How to Become a Successful Freelancer in 2023

The freelance lifestyle comes with some pretty big advantages. For example, freelancers are free to decide when and where they work, and which projects they take on. 

When you work as a freelancer, you get to work with different people every day.

That allows you to build your network and exposes you to a huge variety of different viewpoints — which makes for an interesting and rewarding career.

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But here’s the thing: freelancing also comes with its challenges, and no one should go into it without proper preparation.

Whether you’re still thinking about making the leap into a freelance career, or you’ve been freelancing casually on the side for a while, this article is for you.

In it, we share our top tips for beating the odds and becoming a successful freelancer in 2023. 

What makes a successful freelancer?

What exactly do we mean when we say a freelancer is “successful”? Well, the key factor is money, of course.

Depending on the career you choose, there are opportunities to make a very good income as a freelancer. And increasing their take-home pay is a big reason that many people turn to freelancing in the first place. 

But money is not the only measure of success. It’s equally important that freelancers enjoy the work they’re doing, and find it interesting and rewarding.

A successful freelancer should also have enough free time and feel that their work-life balance is healthy.

After all, there’s no point in being a high-earning freelancer if you don’t have the time or energy to enjoy the rewards of your work. 

How to become a successful freelancer in 2023: 9 tips to follow

Could 2023 be the year you finally make it as a successful freelancer? Follow these tips for the best chance of success. 

1. Get your paperwork in order first

If you’re just starting out as a freelancer, it can be tempting to simply start looking for clients before sorting out your paperwork.

But think about it: would you rather deal with a legal or tax compliance issue now, while you have time on your hands — or in a few months when you’re (hopefully) rushed off your feet with client work? 

If you’re in the UK, the easiest way to start working as a freelancer is to set up as a sole trader. This is a simple process that you can do online on the HMRC website.

Once you’ve done this, you can invoice clients and declare your income through a self-assessment tax return. 

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2. Niche down as quickly as possible

Many new freelancers make the mistake of offering a wide range of services in the hope that they’ll get more work.

But in reality, most clients prefer to work with freelancers who are knowledgeable in one specific area. While this might mean that your pool of potential clients is smaller, it makes you more valuable to those clients — which means you can charge more.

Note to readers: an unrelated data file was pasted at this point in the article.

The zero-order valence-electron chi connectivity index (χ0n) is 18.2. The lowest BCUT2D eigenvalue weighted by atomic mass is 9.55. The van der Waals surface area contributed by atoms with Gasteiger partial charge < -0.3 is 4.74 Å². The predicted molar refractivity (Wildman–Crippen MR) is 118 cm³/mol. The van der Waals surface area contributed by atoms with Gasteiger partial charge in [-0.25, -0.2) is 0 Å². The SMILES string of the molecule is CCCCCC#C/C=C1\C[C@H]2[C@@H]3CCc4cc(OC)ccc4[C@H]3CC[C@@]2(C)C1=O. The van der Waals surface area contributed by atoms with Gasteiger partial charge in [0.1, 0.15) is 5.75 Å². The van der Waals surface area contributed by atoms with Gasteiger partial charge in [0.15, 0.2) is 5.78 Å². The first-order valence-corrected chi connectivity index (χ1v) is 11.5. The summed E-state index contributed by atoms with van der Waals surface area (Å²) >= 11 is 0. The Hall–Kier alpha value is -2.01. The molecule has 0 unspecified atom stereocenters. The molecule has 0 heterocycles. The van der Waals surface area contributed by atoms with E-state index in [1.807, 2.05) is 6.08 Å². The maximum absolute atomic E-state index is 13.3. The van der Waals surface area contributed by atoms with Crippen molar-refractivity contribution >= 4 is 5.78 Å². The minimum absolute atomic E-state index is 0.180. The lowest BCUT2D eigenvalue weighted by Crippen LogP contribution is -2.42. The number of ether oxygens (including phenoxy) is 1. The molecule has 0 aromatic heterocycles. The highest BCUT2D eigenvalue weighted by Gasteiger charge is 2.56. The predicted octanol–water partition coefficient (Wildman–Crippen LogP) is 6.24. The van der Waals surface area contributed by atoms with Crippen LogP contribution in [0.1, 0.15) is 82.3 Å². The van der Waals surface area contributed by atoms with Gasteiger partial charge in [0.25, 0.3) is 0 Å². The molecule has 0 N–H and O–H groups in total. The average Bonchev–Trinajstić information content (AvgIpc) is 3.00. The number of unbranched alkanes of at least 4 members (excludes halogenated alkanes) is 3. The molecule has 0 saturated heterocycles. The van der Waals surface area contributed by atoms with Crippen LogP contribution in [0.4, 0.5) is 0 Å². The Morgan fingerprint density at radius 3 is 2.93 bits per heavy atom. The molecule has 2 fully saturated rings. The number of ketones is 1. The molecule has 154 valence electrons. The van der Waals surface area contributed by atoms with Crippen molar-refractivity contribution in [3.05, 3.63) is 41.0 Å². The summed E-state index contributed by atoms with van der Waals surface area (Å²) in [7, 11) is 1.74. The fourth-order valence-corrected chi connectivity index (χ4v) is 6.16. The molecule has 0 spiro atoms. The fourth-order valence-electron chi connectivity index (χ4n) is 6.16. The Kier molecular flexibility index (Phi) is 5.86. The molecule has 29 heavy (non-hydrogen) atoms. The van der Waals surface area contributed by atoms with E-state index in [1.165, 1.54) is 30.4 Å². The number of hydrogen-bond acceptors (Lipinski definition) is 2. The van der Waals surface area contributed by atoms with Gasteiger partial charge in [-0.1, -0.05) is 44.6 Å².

So, what do we mean when we say you should niche down? It’s all about making your offering as specific as possible. Instead of marketing yourself simply as a graphic designer, why not say you’re a graphic designer specialising in food websites?

Instead of just being a freelance writer, be a copywriter specialising in personal finance, for example.

This doesn’t mean you can never work for clients outside of those niches — it just means you’ll be more attractive to those within them.

3. Expand and nurture your network

Your professional and personal networks are probably the most important tools you have when you’re first starting out as a freelancer.

By telling everyone you know what you’re doing, you’re building a huge pool of potential clients. Remember: it’s not just that the people you know might need your services, but that the people they know might too. 

As you advance in your freelance career, you should continue to build your network.

This might mean reaching out to people on LinkedIn, or even attending online or in-person networking events to make new connections. 

And who should you have in your professional network? Ideally, you should aim for a good mix of other freelancers, who can be a good source of advice, and people in your industry who may be potential clients. 

4. Build an online presence

These days, it’s almost impossible to become a successful freelancer without some kind of online presence.

This might be as simple as setting up a LinkedIn profile, and making it clear that you’re a freelancer who’s open to opportunities.

Posting regularly can help show your expertise. It also ensures people remember your name — which might come in useful down the line when they’re looking for a freelancer in your field.